Advertisement

Daily antiseptic bathing cut blood infection in pediatric patients by half

Using chlorhexidine gluconate to clean central lines cut the rate of infection significantly.

By Stephen Feller
New cleaning standards, including wipes coated with chlorhexidine gluconate, significantly reduced the rate of infection from central line catheters in pediatric patients. Photo: Monkey Business Images/Shutterstock
New cleaning standards, including wipes coated with chlorhexidine gluconate, significantly reduced the rate of infection from central line catheters in pediatric patients. Photo: Monkey Business Images/Shutterstock

NASHVILLE, June 26 (UPI) -- Daily bathing of pediatric patients with chlorhexidine gluconate, or CHG, reduced bloodstream infections related to central line catheters in hospitals by just under 60 percent, according to a new study.

In addition to daily bathing with disposable CHG wipes, hospital staff in the study also included cleaning strategies such as daily linen changes, assessment of central line dressings, appropriate technique for giving medications, and regular tubing and cap changes on the lines, which also helped to bring down infections.

Advertisement

Central line catheters are tubes inserted into a vein in the chest or neck to deliver fluids, medications or blood, providing a route for germs to enter the body.

"We took great care to ensure successful implementation of the new bathing regimen," said Adam N. Karcz, MPH, CPH, CIC, an infection preventionist at Riley Hospital for Children at Indiana University Health, in a press release. "Our executive suite and unit managers made sure all staff understood that this was a priority. By educating everyone on the care team—including parents—and standardizing bathing procedures, we were able to dramatically reduce infections and save healthcare dollars in just six months."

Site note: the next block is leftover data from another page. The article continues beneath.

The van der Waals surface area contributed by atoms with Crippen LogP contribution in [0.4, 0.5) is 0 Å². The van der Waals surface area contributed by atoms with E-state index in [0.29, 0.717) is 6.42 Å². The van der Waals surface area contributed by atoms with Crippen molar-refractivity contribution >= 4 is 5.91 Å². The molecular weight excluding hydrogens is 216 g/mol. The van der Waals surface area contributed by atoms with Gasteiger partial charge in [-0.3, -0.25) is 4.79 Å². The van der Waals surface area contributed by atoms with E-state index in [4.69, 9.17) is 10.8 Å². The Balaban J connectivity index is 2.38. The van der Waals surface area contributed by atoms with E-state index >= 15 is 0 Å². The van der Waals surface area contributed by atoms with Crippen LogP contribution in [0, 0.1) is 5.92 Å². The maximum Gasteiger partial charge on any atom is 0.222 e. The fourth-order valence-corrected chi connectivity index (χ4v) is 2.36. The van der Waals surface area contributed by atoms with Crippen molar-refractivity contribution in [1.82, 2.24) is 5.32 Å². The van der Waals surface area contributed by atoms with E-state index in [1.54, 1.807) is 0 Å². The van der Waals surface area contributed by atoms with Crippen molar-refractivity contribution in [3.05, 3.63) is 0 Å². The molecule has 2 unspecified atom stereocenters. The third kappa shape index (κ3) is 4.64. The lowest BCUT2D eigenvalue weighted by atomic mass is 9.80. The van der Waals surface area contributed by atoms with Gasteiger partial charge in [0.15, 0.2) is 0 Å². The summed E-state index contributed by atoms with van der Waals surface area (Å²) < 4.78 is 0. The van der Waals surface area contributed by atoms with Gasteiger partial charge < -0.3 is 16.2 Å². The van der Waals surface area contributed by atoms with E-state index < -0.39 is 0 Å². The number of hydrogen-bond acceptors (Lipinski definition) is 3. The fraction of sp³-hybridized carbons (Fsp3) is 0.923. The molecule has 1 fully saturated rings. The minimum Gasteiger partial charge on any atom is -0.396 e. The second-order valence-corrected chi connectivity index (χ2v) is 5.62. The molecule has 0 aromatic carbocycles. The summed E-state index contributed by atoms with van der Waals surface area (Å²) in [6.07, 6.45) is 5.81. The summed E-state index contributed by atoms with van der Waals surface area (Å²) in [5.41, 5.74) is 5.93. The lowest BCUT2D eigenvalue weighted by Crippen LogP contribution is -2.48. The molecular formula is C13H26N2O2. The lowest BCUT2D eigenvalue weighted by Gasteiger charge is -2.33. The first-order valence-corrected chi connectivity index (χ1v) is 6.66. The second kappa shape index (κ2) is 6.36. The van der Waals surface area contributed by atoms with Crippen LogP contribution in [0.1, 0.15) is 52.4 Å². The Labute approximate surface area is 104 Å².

Advertisement

Before instituting the new safety procedures, researchers conducted a control period six months before the study, finding 22 bloodstream infections at Riley, the hospital where the study was conducted. After new safety standards were introduced as part of the study, that number dropped to 9.

Researchers said that during the study, the hospital also saw a 56 percent drop in the number of methicillin-resistant Staphylococcus aureus infections.

The study is published in the American Journal of Infection Control.

RELATED California Assembly approves tough mandatory vaccination bill

RELATED Brain scans predict OCD patients fit for specific treatment

Latest Headlines

Advertisement
Advertisement

Follow Us

Advertisement